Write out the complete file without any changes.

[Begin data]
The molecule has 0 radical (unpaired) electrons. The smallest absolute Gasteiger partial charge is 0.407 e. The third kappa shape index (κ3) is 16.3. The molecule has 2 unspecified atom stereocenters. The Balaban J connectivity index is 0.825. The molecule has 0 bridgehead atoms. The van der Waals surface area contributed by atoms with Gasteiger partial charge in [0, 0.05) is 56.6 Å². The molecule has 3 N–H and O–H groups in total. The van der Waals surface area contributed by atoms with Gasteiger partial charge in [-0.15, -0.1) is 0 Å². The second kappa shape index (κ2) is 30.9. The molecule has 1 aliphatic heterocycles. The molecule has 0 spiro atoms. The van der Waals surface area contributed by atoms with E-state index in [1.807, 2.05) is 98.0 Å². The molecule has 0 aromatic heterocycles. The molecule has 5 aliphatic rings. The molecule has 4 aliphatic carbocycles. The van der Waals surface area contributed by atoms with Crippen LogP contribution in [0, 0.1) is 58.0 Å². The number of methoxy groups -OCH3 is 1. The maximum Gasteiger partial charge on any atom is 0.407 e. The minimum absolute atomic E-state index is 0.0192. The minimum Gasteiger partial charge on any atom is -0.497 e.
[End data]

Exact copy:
The molecule has 0 radical (unpaired) electrons. The smallest absolute Gasteiger partial charge is 0.407 e. The third kappa shape index (κ3) is 16.3. The molecule has 2 unspecified atom stereocenters. The Balaban J connectivity index is 0.825. The molecule has 0 bridgehead atoms. The van der Waals surface area contributed by atoms with Gasteiger partial charge in [0, 0.05) is 56.6 Å². The molecule has 3 N–H and O–H groups in total. The van der Waals surface area contributed by atoms with Gasteiger partial charge in [-0.15, -0.1) is 0 Å². The second kappa shape index (κ2) is 30.9. The molecule has 1 aliphatic heterocycles. The molecule has 0 spiro atoms. The van der Waals surface area contributed by atoms with E-state index in [1.807, 2.05) is 98.0 Å². The molecule has 0 aromatic heterocycles. The molecule has 5 aliphatic rings. The molecule has 4 aliphatic carbocycles. The van der Waals surface area contributed by atoms with Crippen LogP contribution in [0, 0.1) is 58.0 Å². The number of methoxy groups -OCH3 is 1. The maximum Gasteiger partial charge on any atom is 0.407 e. The minimum absolute atomic E-state index is 0.0192. The minimum Gasteiger partial charge on any atom is -0.497 e.